That is the question of many parents when their daughters have finished their schooling but with no marriage prospects in sight. You have been carefully guiding your daughter towards being a stay at home wife and mother and preparing her with the skills needed to excel in this role. Now she seems ready, or nearly so, but where is the young man God would have her marry? What if there is no young man for quite some time? Or could God be calling your daughter to serve Him as a single woman? So what do you do now? How do you direct and advise her to proceed with her life? This question gets harder when your 18 year old daughter becomes 20 and then 25 or older with still no marriage prospects in sight.

Should she be sent away to college? If so, for what purpose? Is there something of real value for her there? Or would you be sending her there mostly to keep her busy and in hopes of finding a husband? A safer course might be college by correspondence or staying at home while taking some courses at a nearby community college.

In the Bible we see daughters generally remaining in their father’s home until marriage, continuing to be supported and protected by him until another man assumes that role as her husband. There is nothing I find indicating it would be a sin to send your daughter away to school, just principles that point to it often being unwise, exposing her to temptations and dangers that would be better to avoid.

Consider just what real benefit the schooling will provide. Would this be the most profitable use of her time (I don’t mean in terms of income, but for her future and where God is leading).

Should she get a job and work until she is married or has children? If you believe she will one day marry and that God would be most pleased that she be a “stay at home” wife and mother … does it make sense to first give her a taste of working outside the home for an employer? The path that many young women follow today is one of moving out on their own, working side by side with many young men, most of whom are non-Christian, and working for a non-Christian boss. I believe our daughters are generally more vulnerable in this environment than our sons. Nor does this seem the best way to reinforce a commitment to being a “keeper” or “worker” at home after marriage. Along with its hardships and dangers, the working world also offers an allurement of more money, independence, status, competition with men, acceptance and respect from the world, etc.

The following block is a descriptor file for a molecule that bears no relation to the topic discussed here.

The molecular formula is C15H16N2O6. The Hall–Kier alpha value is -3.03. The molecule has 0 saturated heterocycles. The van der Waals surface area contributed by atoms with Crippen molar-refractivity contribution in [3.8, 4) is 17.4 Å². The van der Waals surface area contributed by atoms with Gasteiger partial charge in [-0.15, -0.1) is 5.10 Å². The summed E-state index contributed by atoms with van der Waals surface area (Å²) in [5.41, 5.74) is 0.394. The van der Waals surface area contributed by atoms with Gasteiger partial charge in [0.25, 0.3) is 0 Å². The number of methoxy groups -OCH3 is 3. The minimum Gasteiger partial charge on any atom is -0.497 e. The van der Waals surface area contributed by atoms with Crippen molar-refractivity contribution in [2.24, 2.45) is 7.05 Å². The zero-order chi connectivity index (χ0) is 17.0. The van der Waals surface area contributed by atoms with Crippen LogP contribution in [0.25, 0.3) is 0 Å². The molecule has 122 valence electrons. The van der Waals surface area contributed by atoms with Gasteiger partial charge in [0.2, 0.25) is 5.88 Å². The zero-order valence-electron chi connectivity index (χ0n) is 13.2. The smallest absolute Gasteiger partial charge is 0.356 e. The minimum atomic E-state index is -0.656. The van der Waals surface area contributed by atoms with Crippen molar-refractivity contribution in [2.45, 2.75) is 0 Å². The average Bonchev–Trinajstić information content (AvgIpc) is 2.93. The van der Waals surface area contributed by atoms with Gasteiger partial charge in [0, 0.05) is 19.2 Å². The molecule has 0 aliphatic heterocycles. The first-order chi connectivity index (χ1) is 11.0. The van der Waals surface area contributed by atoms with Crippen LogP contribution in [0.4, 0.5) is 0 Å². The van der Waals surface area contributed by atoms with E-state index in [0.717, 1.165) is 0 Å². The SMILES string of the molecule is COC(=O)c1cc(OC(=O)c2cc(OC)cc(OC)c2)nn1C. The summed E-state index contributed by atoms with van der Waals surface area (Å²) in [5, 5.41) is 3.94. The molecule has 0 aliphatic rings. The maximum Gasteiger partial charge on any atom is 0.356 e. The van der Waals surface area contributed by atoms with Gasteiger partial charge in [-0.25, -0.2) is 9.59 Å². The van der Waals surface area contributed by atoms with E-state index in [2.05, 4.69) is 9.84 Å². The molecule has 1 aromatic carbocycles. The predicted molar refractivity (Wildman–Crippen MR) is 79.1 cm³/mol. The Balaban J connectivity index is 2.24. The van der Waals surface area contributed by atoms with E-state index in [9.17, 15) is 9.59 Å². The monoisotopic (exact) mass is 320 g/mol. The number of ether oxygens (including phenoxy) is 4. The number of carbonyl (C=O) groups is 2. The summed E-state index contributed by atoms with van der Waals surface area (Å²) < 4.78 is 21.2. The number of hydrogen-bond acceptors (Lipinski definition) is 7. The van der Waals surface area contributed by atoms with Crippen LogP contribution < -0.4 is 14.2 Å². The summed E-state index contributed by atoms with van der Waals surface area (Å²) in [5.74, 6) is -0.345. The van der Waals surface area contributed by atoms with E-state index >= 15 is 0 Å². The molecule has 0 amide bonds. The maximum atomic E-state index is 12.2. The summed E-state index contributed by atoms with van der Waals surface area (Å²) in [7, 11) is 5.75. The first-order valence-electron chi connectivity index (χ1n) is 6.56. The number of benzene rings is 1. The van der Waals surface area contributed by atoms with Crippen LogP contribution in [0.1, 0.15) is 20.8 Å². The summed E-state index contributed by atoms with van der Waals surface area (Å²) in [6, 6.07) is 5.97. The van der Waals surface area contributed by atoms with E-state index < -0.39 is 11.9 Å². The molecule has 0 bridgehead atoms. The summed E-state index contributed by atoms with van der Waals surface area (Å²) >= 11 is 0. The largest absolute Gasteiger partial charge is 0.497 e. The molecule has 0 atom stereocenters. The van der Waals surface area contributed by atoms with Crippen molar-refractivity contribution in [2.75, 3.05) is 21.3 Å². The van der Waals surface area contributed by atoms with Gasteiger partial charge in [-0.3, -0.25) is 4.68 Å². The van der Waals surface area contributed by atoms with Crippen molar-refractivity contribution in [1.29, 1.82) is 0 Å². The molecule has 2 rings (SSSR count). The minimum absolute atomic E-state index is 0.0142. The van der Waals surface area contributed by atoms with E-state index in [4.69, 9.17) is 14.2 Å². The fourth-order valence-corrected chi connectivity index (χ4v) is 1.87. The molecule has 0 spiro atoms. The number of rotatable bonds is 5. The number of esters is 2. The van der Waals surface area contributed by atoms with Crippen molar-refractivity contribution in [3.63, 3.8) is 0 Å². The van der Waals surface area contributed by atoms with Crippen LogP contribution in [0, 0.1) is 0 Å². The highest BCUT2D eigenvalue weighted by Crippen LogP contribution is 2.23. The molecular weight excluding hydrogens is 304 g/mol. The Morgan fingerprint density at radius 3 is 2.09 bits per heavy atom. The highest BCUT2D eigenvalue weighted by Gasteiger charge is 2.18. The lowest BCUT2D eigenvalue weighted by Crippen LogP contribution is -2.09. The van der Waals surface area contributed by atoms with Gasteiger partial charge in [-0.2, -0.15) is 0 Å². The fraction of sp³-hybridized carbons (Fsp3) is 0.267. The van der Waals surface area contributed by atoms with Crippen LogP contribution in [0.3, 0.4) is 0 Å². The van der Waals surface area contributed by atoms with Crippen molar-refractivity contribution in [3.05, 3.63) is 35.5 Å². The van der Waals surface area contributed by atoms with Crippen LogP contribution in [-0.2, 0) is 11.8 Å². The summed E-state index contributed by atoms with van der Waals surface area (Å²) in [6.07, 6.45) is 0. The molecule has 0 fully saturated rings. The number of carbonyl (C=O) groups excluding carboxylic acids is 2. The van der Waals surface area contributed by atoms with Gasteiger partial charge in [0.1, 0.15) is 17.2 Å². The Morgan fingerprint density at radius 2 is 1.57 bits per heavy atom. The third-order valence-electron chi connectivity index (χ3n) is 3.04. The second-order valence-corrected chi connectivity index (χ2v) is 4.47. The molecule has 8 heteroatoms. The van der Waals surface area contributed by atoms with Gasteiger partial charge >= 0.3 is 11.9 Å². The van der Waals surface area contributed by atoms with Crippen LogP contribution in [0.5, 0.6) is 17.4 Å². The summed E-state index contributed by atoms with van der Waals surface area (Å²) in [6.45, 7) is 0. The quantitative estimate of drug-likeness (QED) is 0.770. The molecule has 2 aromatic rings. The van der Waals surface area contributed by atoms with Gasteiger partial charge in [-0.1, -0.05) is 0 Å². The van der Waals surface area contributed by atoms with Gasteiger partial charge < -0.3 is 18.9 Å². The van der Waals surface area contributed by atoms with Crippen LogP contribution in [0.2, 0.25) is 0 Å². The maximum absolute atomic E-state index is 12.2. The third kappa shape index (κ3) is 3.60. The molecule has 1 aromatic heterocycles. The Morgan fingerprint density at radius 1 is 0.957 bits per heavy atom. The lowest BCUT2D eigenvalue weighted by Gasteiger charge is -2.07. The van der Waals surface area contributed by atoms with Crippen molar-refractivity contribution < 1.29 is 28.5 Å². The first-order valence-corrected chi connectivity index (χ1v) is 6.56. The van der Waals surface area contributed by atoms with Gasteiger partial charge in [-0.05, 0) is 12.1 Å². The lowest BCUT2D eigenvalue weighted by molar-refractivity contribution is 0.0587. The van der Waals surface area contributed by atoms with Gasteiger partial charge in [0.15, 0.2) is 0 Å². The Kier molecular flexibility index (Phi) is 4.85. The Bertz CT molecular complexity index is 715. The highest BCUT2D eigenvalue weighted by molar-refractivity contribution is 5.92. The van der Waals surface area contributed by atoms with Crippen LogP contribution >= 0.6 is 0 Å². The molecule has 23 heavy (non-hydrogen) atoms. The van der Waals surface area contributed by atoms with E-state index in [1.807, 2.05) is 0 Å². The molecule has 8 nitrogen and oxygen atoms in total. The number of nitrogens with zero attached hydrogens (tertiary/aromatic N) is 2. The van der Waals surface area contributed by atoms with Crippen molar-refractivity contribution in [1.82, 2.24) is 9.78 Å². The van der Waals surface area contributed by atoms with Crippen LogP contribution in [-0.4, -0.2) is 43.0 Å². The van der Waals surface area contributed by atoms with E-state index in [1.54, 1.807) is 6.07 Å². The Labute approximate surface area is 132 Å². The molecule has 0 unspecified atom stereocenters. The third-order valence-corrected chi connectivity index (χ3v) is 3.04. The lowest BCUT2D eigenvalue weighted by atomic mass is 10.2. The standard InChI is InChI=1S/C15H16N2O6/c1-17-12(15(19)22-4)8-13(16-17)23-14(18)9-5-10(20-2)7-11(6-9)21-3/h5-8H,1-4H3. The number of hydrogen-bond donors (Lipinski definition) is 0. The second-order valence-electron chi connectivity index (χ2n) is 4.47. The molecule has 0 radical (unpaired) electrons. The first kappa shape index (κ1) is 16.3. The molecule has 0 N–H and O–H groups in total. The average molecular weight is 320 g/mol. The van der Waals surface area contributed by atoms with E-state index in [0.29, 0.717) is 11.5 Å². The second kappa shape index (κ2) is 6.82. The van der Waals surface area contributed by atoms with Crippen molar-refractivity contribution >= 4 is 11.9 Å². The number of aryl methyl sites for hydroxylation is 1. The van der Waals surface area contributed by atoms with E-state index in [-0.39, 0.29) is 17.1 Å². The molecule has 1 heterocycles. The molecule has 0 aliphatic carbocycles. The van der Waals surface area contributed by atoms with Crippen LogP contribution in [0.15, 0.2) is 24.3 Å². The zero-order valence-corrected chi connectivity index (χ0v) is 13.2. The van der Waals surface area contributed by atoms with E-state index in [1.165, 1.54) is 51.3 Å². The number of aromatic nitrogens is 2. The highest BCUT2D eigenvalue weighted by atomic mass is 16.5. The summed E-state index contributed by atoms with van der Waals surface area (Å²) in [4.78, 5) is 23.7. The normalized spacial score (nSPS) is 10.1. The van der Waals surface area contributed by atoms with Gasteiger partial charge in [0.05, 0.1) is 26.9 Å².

Of course there are other work experiences available where the daughter is in a more protected environment, much different from most of the working world. The best of these is probably working for her own parents in their home business. Close to this might be working in the small business of a trusted Christian friend of the parents or perhaps working for a church or Christian organization. Personally I favor work opportunities that also help prepare the daughter better for the role of wife and mother. These might include providing services for other Christian families in the areas of child care, helping with homeschooling or teaching music, caring for the elderly, house cleaning, etc. But in all of these I would exercise a degree of care to ensure it is a good and safe environment and is a benefit rather than a detriment to your daughter’s maturity and spiritual life. In some instances each of these work opportunities can bring negative influences or temptations.